Pablo Sandoval was flat-out awful for the Red Sox in 2015: He posted a 76 OPS+ and was below average in the field, making him a sub-replacement level player on the season. But the switch-hitting Sandoval did hit .266/.317/.427 against righthanded pitching (a tick above league average for that split), suggesting that he’d benefit from a righthanded platoon partner. Enter Freese, who has hit .296/.367/.459 against lefties in his career and would benefit from the move from Angel Stadium to righty-friendly Fenway Park. Two wrongs typically don’t make a right, but for a Boston team with a lot of cheap, home-grown talent and a clear path back to contention in 2016, making a whole player out of the parts of Sandoval and Freese that still work could complete its efforts to turn its misfit-toy corner infielders into assets.
Utility: Daniel Murphy
Best Fit: Pirates
If the lack of rumors surrounding him is any indication, Murphy’s home run barrage in the postseason didn’t alter the nature of his free agency as much as some suspected it would. Indeed, the dominant perception of him appears to be less that of a late-blooming, power-hitting second baseman than that of a player with an above-average bat who can fill any of a number of positions. That’s the correct view: Murphy can’t play shortstop, but he was a minor-league third baseman, has played 190 games at first base and made 57 starts in leftfield in his first two major league seasons.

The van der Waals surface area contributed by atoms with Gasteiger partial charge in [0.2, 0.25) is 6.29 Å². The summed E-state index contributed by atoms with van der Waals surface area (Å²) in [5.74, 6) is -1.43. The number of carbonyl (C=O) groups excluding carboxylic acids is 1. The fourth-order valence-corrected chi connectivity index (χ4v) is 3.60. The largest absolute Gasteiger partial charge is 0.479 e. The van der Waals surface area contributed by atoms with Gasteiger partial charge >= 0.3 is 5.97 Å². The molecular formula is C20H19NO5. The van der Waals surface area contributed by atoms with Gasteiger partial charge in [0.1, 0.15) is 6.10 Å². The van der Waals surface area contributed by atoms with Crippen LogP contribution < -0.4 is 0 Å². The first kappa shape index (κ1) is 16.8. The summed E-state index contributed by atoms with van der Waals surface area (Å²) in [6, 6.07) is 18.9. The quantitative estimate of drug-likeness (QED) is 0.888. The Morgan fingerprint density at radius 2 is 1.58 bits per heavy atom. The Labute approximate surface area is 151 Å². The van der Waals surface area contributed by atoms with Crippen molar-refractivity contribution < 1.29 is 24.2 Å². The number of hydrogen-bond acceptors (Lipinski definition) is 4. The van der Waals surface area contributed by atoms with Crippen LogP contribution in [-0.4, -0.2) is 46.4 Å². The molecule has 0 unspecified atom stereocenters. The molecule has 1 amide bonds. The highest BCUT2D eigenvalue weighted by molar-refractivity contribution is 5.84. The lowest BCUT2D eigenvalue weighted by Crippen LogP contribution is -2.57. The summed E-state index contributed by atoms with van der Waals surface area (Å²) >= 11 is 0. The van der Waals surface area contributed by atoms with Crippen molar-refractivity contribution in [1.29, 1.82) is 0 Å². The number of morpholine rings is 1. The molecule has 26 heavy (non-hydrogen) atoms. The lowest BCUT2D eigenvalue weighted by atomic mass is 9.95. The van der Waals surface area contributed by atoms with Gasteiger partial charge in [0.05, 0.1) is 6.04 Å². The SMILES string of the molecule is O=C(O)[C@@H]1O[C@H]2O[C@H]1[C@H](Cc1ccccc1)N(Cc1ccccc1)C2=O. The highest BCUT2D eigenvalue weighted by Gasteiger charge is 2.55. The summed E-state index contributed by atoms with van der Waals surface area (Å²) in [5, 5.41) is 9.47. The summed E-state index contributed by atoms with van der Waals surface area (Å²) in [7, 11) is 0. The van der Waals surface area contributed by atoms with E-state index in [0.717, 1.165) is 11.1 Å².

That profile would seem to fit the Pirates. Pittsburgh traded its second baseman, Neil Walker (who was entering his walk year), to Murphy’s old team, the Mets, leaving an infield headed up by similarly flexible defenders in Jung-ho Kang and Josh Harrison and with no player locked in to any position. Harrison can play third, second and even a little short; Kang split his time between third and short in his rookie season. With no set first baseman (Mike Morse projects as the Opening Day starter) and with a bench of utility man Sean Rodriguez and four-corner man Jason Rogers, Pirates manager Clint Hurdle could mix and match as he sees fit with Murphy, who has hit .291/.331/.421 (111 OPS+) over the last five seasons. That would be a nice replacement for Walker, who is only five months younger and hit .269/.337/.429 (113 OPS+) over the same span in the lineup.